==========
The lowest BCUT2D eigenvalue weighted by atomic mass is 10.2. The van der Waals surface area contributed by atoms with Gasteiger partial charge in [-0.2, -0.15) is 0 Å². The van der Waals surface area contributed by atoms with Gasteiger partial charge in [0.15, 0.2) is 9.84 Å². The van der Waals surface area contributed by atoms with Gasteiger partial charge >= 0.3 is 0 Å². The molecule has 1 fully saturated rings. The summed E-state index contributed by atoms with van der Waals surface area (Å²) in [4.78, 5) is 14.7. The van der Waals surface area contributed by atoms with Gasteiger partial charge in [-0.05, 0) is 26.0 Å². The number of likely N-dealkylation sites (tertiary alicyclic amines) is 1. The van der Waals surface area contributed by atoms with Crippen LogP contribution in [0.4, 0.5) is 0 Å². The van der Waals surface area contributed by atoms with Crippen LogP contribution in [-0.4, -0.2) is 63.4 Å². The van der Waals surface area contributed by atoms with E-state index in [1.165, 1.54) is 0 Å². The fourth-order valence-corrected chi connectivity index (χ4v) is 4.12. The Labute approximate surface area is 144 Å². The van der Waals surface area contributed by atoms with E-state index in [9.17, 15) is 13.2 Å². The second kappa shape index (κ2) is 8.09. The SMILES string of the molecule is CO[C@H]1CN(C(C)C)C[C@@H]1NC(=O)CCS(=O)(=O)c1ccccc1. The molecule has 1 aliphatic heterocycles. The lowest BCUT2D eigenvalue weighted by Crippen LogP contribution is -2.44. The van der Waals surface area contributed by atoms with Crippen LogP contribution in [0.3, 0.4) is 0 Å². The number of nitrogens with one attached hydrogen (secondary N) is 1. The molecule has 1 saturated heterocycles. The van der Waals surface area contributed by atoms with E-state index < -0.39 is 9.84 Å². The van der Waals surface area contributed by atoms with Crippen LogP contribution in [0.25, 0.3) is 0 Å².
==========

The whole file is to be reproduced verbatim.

The lowest BCUT2D eigenvalue weighted by atomic mass is 10.2. The van der Waals surface area contributed by atoms with Gasteiger partial charge in [-0.2, -0.15) is 0 Å². The van der Waals surface area contributed by atoms with Gasteiger partial charge in [0.15, 0.2) is 9.84 Å². The van der Waals surface area contributed by atoms with Gasteiger partial charge >= 0.3 is 0 Å². The molecule has 1 fully saturated rings. The summed E-state index contributed by atoms with van der Waals surface area (Å²) in [4.78, 5) is 14.7. The van der Waals surface area contributed by atoms with Gasteiger partial charge in [-0.05, 0) is 26.0 Å². The number of likely N-dealkylation sites (tertiary alicyclic amines) is 1. The van der Waals surface area contributed by atoms with Crippen LogP contribution in [0.4, 0.5) is 0 Å². The van der Waals surface area contributed by atoms with Crippen LogP contribution in [-0.4, -0.2) is 63.4 Å². The van der Waals surface area contributed by atoms with E-state index in [1.165, 1.54) is 0 Å². The fourth-order valence-corrected chi connectivity index (χ4v) is 4.12. The Labute approximate surface area is 144 Å². The van der Waals surface area contributed by atoms with E-state index in [9.17, 15) is 13.2 Å². The second kappa shape index (κ2) is 8.09. The SMILES string of the molecule is CO[C@H]1CN(C(C)C)C[C@@H]1NC(=O)CCS(=O)(=O)c1ccccc1. The molecule has 1 aliphatic heterocycles. The lowest BCUT2D eigenvalue weighted by Crippen LogP contribution is -2.44. The van der Waals surface area contributed by atoms with Crippen LogP contribution in [0.3, 0.4) is 0 Å². The number of nitrogens with one attached hydrogen (secondary N) is 1. The molecule has 1 saturated heterocycles. The van der Waals surface area contributed by atoms with E-state index < -0.39 is 9.84 Å². The van der Waals surface area contributed by atoms with Crippen LogP contribution in [0.25, 0.3) is 0 Å².